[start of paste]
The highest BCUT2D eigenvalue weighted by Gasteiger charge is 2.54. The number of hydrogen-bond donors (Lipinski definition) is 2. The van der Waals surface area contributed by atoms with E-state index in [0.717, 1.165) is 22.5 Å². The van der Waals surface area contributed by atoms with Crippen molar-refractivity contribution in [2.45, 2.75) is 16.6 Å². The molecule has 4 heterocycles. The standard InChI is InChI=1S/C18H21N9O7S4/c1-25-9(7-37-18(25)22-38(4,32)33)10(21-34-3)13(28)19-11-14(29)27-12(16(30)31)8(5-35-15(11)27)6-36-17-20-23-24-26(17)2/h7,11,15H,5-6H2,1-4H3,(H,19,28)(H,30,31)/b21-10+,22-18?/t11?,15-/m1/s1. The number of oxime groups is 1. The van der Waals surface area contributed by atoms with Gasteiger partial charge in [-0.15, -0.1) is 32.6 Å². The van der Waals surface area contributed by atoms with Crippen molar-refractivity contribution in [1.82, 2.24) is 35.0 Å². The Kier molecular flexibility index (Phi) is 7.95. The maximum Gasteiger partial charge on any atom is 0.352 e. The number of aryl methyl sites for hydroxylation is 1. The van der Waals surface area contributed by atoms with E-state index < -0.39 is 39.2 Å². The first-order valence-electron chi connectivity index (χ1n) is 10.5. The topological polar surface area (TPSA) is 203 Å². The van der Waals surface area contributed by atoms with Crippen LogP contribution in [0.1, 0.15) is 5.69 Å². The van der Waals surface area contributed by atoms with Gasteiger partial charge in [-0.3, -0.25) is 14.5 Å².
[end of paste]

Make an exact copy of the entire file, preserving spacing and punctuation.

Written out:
The highest BCUT2D eigenvalue weighted by Gasteiger charge is 2.54. The number of hydrogen-bond donors (Lipinski definition) is 2. The van der Waals surface area contributed by atoms with E-state index in [0.717, 1.165) is 22.5 Å². The van der Waals surface area contributed by atoms with Crippen molar-refractivity contribution in [2.45, 2.75) is 16.6 Å². The molecule has 4 heterocycles. The standard InChI is InChI=1S/C18H21N9O7S4/c1-25-9(7-37-18(25)22-38(4,32)33)10(21-34-3)13(28)19-11-14(29)27-12(16(30)31)8(5-35-15(11)27)6-36-17-20-23-24-26(17)2/h7,11,15H,5-6H2,1-4H3,(H,19,28)(H,30,31)/b21-10+,22-18?/t11?,15-/m1/s1. The number of oxime groups is 1. The van der Waals surface area contributed by atoms with Gasteiger partial charge in [-0.15, -0.1) is 32.6 Å². The van der Waals surface area contributed by atoms with Crippen molar-refractivity contribution in [1.82, 2.24) is 35.0 Å². The Kier molecular flexibility index (Phi) is 7.95. The maximum Gasteiger partial charge on any atom is 0.352 e. The number of aryl methyl sites for hydroxylation is 1. The van der Waals surface area contributed by atoms with E-state index < -0.39 is 39.2 Å². The first-order valence-electron chi connectivity index (χ1n) is 10.5. The topological polar surface area (TPSA) is 203 Å². The van der Waals surface area contributed by atoms with Crippen LogP contribution in [0.1, 0.15) is 5.69 Å². The van der Waals surface area contributed by atoms with Gasteiger partial charge in [-0.3, -0.25) is 14.5 Å².